"I hope you find it in your heart to apologize to these people, man. You did wrong for no reason," Jones said.
Kimberly Salter, the widow of security guard Aaron Salter, explained that she and her family were wearing "red for the blood that he shed for his family and for his community, and black because we are still grieving."
Christopher Braden, a Tops Friendly Market employee who was shot in the leg, said he was haunted by seeing the victims where they lay as he was carried out of the store.
"The visions haunt me in my sleep and every day," he said.
At one point, Gendron began crying himself.
Gendron, now 19, wore bullet-resistant armor and a helmet equipped with a livestreaming camera as he carried out the May 14 attack. He killed his victims with a semiautomatic rifle, purchased legally but then modified so he could load it with high-capacity ammunition magazines that are illegal in New York.
There were only three survivors after he shot 13 people, specifically seeking out Black shoppers and workers.
His victims at the Tops market included a church deacon, the grocery store's guard, a neighborhood activist, a man shopping for a birthday cake, a grandmother of nine and the mother of a former Buffalo fire commissioner. The victims ranged in age from 32 to 86.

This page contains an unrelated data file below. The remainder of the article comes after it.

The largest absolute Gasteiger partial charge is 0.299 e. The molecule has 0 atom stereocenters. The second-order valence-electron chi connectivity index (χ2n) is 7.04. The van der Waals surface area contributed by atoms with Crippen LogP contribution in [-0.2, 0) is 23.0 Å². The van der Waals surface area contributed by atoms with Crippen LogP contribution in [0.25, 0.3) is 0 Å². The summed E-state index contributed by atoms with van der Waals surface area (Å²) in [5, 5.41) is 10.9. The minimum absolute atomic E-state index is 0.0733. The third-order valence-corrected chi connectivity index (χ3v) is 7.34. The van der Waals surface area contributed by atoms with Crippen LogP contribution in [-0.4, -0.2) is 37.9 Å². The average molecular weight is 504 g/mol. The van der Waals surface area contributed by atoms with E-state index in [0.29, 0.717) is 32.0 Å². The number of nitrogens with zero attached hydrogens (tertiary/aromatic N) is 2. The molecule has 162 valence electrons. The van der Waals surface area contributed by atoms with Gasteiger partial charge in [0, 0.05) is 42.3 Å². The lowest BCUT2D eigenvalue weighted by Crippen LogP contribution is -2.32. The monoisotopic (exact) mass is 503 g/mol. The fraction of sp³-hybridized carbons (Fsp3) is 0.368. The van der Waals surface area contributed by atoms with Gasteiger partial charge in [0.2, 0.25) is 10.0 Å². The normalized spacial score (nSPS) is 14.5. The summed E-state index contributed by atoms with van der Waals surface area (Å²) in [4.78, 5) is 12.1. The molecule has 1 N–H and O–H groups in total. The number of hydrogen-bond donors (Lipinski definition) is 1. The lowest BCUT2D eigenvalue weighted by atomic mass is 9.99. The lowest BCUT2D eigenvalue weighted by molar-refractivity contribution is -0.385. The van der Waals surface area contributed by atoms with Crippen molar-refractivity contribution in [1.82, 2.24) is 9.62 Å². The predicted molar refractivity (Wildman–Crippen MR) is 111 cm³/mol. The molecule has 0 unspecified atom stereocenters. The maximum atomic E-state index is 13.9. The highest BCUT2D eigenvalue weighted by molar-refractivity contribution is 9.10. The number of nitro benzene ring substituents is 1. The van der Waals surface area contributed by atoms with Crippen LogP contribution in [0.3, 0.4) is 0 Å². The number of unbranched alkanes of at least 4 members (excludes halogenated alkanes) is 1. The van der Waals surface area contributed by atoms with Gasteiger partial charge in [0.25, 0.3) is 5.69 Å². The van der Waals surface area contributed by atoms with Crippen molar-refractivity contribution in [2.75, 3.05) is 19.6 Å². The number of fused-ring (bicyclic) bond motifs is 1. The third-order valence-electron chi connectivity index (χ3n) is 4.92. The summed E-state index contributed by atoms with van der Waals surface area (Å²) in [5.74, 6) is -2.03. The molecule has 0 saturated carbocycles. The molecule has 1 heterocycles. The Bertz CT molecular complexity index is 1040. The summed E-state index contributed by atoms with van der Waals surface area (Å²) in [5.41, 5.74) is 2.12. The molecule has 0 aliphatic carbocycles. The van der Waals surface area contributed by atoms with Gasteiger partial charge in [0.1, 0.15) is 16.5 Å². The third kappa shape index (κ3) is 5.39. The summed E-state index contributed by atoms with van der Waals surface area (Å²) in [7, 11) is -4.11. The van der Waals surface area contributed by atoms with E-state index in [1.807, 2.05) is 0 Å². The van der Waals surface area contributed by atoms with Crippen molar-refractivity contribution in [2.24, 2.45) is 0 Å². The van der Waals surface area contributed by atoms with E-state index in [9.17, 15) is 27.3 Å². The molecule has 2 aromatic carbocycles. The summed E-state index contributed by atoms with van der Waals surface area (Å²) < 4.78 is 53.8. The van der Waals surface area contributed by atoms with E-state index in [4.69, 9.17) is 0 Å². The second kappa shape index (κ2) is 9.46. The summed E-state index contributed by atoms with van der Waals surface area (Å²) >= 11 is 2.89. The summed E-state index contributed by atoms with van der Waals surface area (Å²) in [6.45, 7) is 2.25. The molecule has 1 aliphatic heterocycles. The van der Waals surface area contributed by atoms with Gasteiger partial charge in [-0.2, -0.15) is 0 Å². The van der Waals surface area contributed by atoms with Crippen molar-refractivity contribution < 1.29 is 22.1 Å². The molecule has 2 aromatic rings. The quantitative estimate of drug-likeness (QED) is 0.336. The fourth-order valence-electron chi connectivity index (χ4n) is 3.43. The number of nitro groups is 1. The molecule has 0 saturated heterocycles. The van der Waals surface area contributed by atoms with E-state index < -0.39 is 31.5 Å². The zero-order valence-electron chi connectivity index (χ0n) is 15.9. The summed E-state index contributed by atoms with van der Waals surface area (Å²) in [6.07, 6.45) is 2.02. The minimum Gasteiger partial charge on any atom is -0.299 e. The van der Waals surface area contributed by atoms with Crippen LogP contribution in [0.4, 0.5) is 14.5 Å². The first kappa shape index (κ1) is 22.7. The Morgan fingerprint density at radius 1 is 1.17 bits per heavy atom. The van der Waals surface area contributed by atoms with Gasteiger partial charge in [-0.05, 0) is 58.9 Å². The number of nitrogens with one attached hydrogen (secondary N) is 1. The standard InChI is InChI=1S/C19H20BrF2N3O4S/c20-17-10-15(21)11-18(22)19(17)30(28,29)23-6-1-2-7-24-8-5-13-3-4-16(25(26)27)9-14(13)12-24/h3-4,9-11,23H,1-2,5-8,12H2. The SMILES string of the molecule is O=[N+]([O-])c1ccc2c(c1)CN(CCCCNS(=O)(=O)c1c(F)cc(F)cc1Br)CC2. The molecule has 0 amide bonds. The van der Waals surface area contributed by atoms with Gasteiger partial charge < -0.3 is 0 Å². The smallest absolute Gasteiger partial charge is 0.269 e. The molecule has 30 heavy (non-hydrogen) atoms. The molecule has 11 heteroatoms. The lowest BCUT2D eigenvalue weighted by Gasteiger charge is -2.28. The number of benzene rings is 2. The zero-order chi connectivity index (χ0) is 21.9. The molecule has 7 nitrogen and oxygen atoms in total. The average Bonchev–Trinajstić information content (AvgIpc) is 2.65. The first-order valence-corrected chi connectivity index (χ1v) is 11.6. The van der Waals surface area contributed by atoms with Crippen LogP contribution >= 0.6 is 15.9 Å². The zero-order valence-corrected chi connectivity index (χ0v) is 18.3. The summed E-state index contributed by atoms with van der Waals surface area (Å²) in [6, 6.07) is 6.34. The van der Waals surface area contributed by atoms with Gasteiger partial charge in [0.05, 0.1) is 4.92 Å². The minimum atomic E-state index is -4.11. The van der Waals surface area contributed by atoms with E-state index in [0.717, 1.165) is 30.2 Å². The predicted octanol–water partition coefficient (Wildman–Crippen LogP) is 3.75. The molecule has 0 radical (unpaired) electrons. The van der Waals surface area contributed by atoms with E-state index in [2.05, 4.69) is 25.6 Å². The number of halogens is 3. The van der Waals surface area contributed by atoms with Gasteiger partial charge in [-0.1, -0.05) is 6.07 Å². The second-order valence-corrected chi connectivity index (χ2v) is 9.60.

Community members pay respects at a "Memorial Garden" filled with flowers, photos and mementos outside the Tops Friendly Market on Jefferson Avenue on July 14, 2022, in Buffalo, New York. (Photo by John Normile/Getty Images)
In documents posted online, Gendron said he hoped the attack would help preserve white power in the U.S. He wrote that he picked the Tops grocery store, about a three-hour drive from his home in Conklin, New York, because it was in a predominantly Black neighborhood.
While a life prison sentence is guaranteed for Gendron, he also faces separate federal charges that could carry a death sentence if the U.S. Justice Department chooses to seek it. New York state does not have the death penalty.
Gendron's admission of guilt on the state charges is seen as a potential help in avoiding a death sentence in the penalty phase of any federal trial. In a December hearing, defense attorney Sonya Zoghlin said Gendron is prepared to enter a guilty plea in federal court in exchange for a life sentence.
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The mass shooting in Buffalo, and another less than two weeks later that killed 19 students and two teachers at a Texas elementary school, amplified calls for stronger gun controls, including from victims’ relatives who traveled to Washington, D.C. to testify before lawmakers.
New York legislators quickly passed a law banning semiautomatic rifle sales to most people under the age of 21. The state also banned sales of some types of body armor.
President Joe Biden signed a compromise gun violence bill in June intended to toughen background checks, keep firearms from more domestic violence offenders and help states put in place red flag laws making it easier for authorities to take weapons from people adjudged to be dangerous.